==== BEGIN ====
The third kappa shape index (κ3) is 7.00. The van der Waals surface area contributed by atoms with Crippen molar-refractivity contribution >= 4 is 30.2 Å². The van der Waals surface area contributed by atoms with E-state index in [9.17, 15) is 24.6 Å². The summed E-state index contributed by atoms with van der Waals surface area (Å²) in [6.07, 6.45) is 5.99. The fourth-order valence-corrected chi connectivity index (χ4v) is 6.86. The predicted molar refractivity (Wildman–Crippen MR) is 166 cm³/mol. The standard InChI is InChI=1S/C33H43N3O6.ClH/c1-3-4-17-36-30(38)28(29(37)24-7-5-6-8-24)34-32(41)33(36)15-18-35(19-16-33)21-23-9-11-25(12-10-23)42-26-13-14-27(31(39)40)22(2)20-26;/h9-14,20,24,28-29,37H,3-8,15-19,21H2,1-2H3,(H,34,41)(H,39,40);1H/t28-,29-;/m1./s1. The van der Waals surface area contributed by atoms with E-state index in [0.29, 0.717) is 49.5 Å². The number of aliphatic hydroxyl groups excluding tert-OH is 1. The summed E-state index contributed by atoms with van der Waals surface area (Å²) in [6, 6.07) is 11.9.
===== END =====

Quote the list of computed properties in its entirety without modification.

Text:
The third kappa shape index (κ3) is 7.00. The van der Waals surface area contributed by atoms with Crippen molar-refractivity contribution >= 4 is 30.2 Å². The van der Waals surface area contributed by atoms with E-state index in [9.17, 15) is 24.6 Å². The summed E-state index contributed by atoms with van der Waals surface area (Å²) in [6.07, 6.45) is 5.99. The fourth-order valence-corrected chi connectivity index (χ4v) is 6.86. The predicted molar refractivity (Wildman–Crippen MR) is 166 cm³/mol. The standard InChI is InChI=1S/C33H43N3O6.ClH/c1-3-4-17-36-30(38)28(29(37)24-7-5-6-8-24)34-32(41)33(36)15-18-35(19-16-33)21-23-9-11-25(12-10-23)42-26-13-14-27(31(39)40)22(2)20-26;/h9-14,20,24,28-29,37H,3-8,15-19,21H2,1-2H3,(H,34,41)(H,39,40);1H/t28-,29-;/m1./s1. The van der Waals surface area contributed by atoms with E-state index in [0.29, 0.717) is 49.5 Å². The number of aliphatic hydroxyl groups excluding tert-OH is 1. The summed E-state index contributed by atoms with van der Waals surface area (Å²) in [6, 6.07) is 11.9.